Category Archives: Health Care

Petition to ban archaic/unscientific procedures during medical examination for sexual assault

Posting an email sent  by Sana [CEHAT]

Greetings from CEHAT!

As you must be certainly aware, the ‘Delhi Gang Rape Case’ has drawn some attention to the role of health systems in responding to sexual assault and rape. In this light, some of us – CEHAT, Human Rights Watch, and academics from JNU – have drafted a statement on behalf of medical professionals, highlighting some of these problems, and calling for reform in the manner in which sexual assault survivors are responded to by the health system. We hope that it will put pressure on the government to change the way in which they are approaching health responses to sexual violence in the country.

For more information on why the practices mentioned in the petition are
problematic, please refer to:

  1. FAQs on the role of health systems in responding to sexual assault
  2. WHO technical opinion

Please do have a look and endorse if you agree, and also circulate it to any other doctors, medical students or other health professionals you might be in touch with.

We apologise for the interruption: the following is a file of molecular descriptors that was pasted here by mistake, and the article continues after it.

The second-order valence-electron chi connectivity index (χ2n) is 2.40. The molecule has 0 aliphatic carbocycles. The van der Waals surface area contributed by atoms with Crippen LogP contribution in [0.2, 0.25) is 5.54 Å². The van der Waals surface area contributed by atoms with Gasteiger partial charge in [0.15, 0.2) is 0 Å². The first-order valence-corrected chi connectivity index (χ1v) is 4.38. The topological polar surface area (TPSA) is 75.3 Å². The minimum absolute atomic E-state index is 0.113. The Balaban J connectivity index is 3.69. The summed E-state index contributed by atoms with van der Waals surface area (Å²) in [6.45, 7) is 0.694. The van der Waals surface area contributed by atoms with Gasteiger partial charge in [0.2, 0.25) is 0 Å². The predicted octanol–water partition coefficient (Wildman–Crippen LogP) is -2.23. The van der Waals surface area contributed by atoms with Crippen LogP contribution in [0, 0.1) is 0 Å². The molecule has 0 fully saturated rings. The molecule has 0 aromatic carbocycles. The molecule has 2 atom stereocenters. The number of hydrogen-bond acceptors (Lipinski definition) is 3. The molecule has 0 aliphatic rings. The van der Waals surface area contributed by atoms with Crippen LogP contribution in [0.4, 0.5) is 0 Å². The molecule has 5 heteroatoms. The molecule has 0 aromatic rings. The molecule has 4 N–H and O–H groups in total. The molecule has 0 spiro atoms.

Please send in your endorsement in the following format:

Name:
Profession:
Designation:
Institution:
Contact:

to   cehatmumbai@gmail.com with the subject ‘PETITION’. The last date is 19th January.

Medical professionals demand the ban of archaic/unscientific procedures during medical examination for sexual assault

Move from evidence to care!

We, the undersigned medical professionals  , would like to voice our  strong protest at the continued use of the unscientific and inhuman “finger test”, the undue focus on hymenal status, and the overemphasis on genital injuries in cases of rape of women and girls in India. These procedures are still part of the current proformas being used in public hospitals in India and are contrary to the guidelines for medico-legal care of for victims of sexual violence issued by the WHO 2003.